UNITED24 - Make a charitable donation in support of Ukraine!


429th Electronic Combat Squadron [429th ECS]

The 429th Electronic Combat Squadron inactivated on June 19, 1998, at Cannon AFB, NM.

The squadron's inactivation came as a result of the US Air Force's decision to retire all EF-111 aircraft (all of which were stationed at Cannon AFB) from its inventory, with the retirement of the 34-year-old aircraft set to be completed by June 30, 1998. The EF-111 Raven's primary role was to jam early warning ground interceptor radar and acquisition radar for enemy surface-to-air missile systems and enemy anti-aircraft artillery.

The EF-111A Raven was the Air Force's only tactical jamming platform and had been flying from Incirlik since September 1, 1990, when they were flown there during the Gulf War build-up. The Navy's EA-6B Prowler was set to assume the Ravens' mission.

As part of the 4404th Wing (Provisional) in Southwest Asia, the deployed EF-111 Ravens provided tactical electronic jamming support to coalition forces enforcing the No-fly Zone over Southern Iraq as part of Operation Southern Watch.

The 429th ECS had been in Southwest Asia continuously since October 1993, logging more than 2,780 days, flying more than 3,350 sorties and accumulating more than 9,700 flying hours. However, it was as the 430th ECS that the squadron has supported Cannon's first EF-111 deployment in June 1993. The 429th ECS then relocated from Mountain Home AFB, ID, and reactivated at Cannon. In October 1993, the 430th ECS was redesignated the 429th ECS, becoming the sole Air Force unit involved with flying and maintaining the Ravens. It became, as a result, the longest running single-support unit for Operation Southern Watch.

The inactivation of the 429th ECS took place, following the return to Cannon AFB, on 4 April 1998, of three EF-111A jets and crews from the 429th, from its 32nd and final deployment to Southwest Asia.

The 429th Electronic Combat Squadron was originally constituted as the 429th Fighter Squadron (Two Engine) on 26 May 1943. It activated on 1 August 1943 at Glendale, CA, as a unit of the 474th Fighter Group, flying the P-38 aircraft.

It was redesignated as the 429th Fighter Squadron, Two Engine, on 20 August 1943. Relocating to Moreton, England, on 12 March 1942, the squadron saw combat in ETO, from 25 April 1944-8 May 1945, operating from locations in England, France, Belgium, and Germany. The squadron inactivated upon its return to the United States at Camp Kilmer, NJ, on 5 December 1945.

Redesignated as the 429th Fighter-Bomber Squadron on 25 June 1952, the 429th reactivated on 10 July 1952 at Misawa AB, Japan and Kunsan AB, South Korea. Flying the F-84 aircraft, the squadron was assigned to the 474th Fighter-Bomber Group (though attached to the 58th Fighter-Bomber Wing, from 1 April 1953-22 November 1954). The squadron saw combat in Korea from 1 August 1952-27 July 1953, relocating, during that time to Taegu AB, South Korea, on 1 April 1953.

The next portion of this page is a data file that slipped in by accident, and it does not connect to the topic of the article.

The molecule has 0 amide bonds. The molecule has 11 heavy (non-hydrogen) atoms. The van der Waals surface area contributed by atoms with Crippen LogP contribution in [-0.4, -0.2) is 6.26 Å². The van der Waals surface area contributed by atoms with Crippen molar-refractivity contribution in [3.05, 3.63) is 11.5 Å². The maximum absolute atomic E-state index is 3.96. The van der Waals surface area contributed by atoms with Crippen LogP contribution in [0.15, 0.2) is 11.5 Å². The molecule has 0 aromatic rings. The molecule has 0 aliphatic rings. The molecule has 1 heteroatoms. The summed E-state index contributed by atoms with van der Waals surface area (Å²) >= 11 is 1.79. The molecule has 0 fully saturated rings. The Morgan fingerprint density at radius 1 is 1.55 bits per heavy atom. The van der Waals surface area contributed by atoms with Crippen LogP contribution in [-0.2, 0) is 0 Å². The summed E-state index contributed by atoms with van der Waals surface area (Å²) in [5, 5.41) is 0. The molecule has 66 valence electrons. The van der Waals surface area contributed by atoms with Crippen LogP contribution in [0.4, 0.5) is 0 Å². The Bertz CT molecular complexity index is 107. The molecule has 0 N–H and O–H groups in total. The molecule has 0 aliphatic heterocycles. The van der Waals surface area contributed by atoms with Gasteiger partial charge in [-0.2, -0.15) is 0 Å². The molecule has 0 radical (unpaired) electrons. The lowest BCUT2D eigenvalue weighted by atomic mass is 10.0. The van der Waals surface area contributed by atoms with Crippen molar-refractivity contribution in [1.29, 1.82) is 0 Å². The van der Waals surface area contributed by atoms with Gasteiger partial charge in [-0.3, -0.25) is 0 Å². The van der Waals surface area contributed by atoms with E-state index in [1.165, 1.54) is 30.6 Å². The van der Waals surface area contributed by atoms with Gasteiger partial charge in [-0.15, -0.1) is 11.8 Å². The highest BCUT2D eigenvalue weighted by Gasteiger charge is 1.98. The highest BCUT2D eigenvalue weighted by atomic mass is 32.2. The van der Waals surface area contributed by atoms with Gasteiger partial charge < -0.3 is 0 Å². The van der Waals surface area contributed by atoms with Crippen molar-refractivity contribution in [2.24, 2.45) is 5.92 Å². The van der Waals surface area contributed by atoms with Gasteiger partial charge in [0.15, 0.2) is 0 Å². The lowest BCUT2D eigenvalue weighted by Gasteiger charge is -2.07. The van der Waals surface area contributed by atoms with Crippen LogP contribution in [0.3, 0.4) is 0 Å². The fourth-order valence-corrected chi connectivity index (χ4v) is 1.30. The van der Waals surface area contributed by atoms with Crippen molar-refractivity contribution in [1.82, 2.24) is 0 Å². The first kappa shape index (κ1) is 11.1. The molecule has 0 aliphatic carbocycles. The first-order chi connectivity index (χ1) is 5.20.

The 429th returned to the United States and was stationed at Clovis (later, Cannon) AFB, NM, starting 13 December 1954.

It was reassigned to the 474th Fighter-Bomber (later, 474th Tactical Fighter) Wing, on 8 October 1957 (though it was attached to the 7216th Air Base Group at Incirlik AB, Turkey (19 June-15 October 1959 and 11 June-22 October 1962); USAFE at Chambley AB, France (1 September-28 November 1961); the 4th Tactical Fighter Wing at Seymour Johnson AFB, NC (22 October-28 November 1962); the 7227th Support [later, 7227th Combat Support] Group at Aviano AB, Italy (3 July-13 November 1963); Sixteenth Air Force at Validati AB, Iran (7 April-c. May 1964); the 39th Air Division at Misawa AB, Japan (16 November 1964-12 February 1965); the 27th Tactical Fighter Wing at Bien Hoa AB, South Vietnam (13 July-16 December 1965) and at Homestead AFB, FL (15 May 1967-15 May 1968); and the 347th Tactical Fighter Wing (18 March-29 July 1973)).

The squadron was redesignated as the 429th Tactical Fighter Squadron on 1 July 1958. The 429th relocated to Nellis AFB, NV, on 15 May 1968 (but deployed at Takhli RTAFB, Thailand, from 28 September 1972-26 January 1973 and 18 March-29 July 1973).

The 429th saw combat in Southeast Asia, from 16 July-14 December 1965, but was not operational afterward from c. 16 December 1965-15 May 1967. It then saw combat again from 28 September 1972-26 January 1973, and from 20 March-15 August 1973. Aircraft operated by the squadron were the F-84 (1952-1954); the F-86 (1955-1957); the F-100 (1957-1965, 1967-1968); and the F-111 (1969-1975).

The squadron relocated to Takhli RTAFB, Thailand, on 30 July 1973, upon it reassignment to the 347th Tactical Fighter Wing. Reassigned to the 474th Tactical Fighter Wing on 21 June 1975, it relocated to Korat RTAFB, Thailand, from 14 July 1974-15 June 1975; and to Nellis AFB, NV, on 21 June 1975. Starting in June 1975, the squadron became tasked with conducting fighter training. That same year, the unit transitioned to the F-4 aircraft, which it replaced in 1981 with the F-16. The squadron inactivated on 30 September 1989.

Redesignated as the 429th Electronic Combat Squadron on 1 August 1992, it reactivated on 11 September 1992 at Mountain Home AFB, ID, under the 366th Operations Group. Operating the EF-111, it was tasked with conducting command, control, and communications countermeasures.

The 429th ECS was reassigned to the 27th Operations Group, on 22 June 1993, and relocated, as a consequence, to Cannon AFB, NM.

Join the GlobalSecurity.org mailing list

Page last modified: 05-07-2011 02:13:19 ZULU